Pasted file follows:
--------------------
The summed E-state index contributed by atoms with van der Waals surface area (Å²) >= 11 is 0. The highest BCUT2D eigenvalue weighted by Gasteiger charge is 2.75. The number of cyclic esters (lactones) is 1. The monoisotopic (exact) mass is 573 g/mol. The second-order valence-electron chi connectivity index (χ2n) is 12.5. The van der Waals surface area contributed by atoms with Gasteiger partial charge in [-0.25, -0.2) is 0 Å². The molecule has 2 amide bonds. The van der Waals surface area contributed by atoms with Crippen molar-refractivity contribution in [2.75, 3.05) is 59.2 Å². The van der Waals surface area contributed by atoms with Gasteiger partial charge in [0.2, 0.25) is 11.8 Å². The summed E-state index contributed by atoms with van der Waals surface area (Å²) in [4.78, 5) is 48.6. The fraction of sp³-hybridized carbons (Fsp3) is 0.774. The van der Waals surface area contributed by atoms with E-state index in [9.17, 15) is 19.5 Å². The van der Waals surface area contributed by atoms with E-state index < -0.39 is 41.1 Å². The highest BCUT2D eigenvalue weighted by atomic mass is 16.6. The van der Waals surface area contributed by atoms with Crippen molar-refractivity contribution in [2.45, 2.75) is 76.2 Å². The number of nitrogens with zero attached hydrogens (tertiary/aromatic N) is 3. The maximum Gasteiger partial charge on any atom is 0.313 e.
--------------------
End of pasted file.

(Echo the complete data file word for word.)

The summed E-state index contributed by atoms with van der Waals surface area (Å²) >= 11 is 0. The highest BCUT2D eigenvalue weighted by Gasteiger charge is 2.75. The number of cyclic esters (lactones) is 1. The monoisotopic (exact) mass is 573 g/mol. The second-order valence-electron chi connectivity index (χ2n) is 12.5. The van der Waals surface area contributed by atoms with Gasteiger partial charge in [-0.25, -0.2) is 0 Å². The molecule has 2 amide bonds. The van der Waals surface area contributed by atoms with Crippen molar-refractivity contribution in [2.75, 3.05) is 59.2 Å². The van der Waals surface area contributed by atoms with Gasteiger partial charge in [0.2, 0.25) is 11.8 Å². The summed E-state index contributed by atoms with van der Waals surface area (Å²) in [4.78, 5) is 48.6. The fraction of sp³-hybridized carbons (Fsp3) is 0.774. The van der Waals surface area contributed by atoms with E-state index in [9.17, 15) is 19.5 Å². The van der Waals surface area contributed by atoms with E-state index < -0.39 is 41.1 Å². The highest BCUT2D eigenvalue weighted by atomic mass is 16.6. The van der Waals surface area contributed by atoms with Crippen molar-refractivity contribution in [2.45, 2.75) is 76.2 Å². The number of nitrogens with zero attached hydrogens (tertiary/aromatic N) is 3. The maximum Gasteiger partial charge on any atom is 0.313 e.